Posted on Wednesday 7 November 2018 by John Mulgrew
RICS residential property spokesman, Samuel Dickey
Northern Ireland homes have avoided a UK-wide dip in prices, according to a new survey.
The latest RICS and Ulster Bank Residential Market Survey shows a larger proportion of surveyors pointing to a rise in the average cost of a home.
That was a higher level than anywhere else in the UK, during October.
It says that “Northern Ireland surveyors are also the most optimistic, looking forward. A net balance of 35% expects prices to rise in the three months ahead, while a net balance of 30% expects the number of sales to increase in the same timeframe. Most other regions expect prices and sales activity to fall or be broadly flat in the final quarter”.
In terms of supply, the survey pointed to a slight rise in properties coming onto the market in Northern Ireland for the first time in five months.
RICS residential property spokesman, Samuel Dickey said: “Interest from first time buyers and a strong rental have been two of the factors driving the Northern Ireland housing market, with first time buyers and investors both very active this year.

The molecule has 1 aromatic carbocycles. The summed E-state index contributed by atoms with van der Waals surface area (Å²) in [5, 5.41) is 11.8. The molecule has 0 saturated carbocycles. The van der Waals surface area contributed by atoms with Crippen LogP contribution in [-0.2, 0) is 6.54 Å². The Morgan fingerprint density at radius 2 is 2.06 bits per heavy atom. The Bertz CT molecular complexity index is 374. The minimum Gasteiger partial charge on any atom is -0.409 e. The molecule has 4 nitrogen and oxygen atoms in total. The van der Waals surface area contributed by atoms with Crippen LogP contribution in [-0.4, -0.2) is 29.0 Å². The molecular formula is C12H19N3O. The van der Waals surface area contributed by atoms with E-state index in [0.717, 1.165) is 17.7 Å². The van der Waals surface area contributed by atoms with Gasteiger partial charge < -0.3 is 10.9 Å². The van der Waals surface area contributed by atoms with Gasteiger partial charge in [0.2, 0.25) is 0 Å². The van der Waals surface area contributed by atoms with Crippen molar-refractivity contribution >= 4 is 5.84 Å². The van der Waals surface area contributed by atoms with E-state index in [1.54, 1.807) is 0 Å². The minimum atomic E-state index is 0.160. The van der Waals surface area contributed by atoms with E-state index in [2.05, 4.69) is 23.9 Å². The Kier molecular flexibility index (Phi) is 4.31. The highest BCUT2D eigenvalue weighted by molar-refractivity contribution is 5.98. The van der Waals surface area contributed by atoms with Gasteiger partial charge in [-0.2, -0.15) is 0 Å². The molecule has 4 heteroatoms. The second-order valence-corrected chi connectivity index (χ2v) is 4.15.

“Surveyors remain confident about the market, despite political and economic uncertainty, and 2018 is shaping up to have been a more positive picture for the housing market than perhaps was initially anticipated.”
Terry Robb, head of personal banking at Ulster Bank, said: “As the survey indicates, demand remains relatively strong and we continue to see a good-pipeline of mortgage applications.
“Our new paperless mortgage process has generated interest but more fundamentally, interest in the market remains firm from a broad range of mortgage purchasers including first time buyers, home movers and those remortgaging.”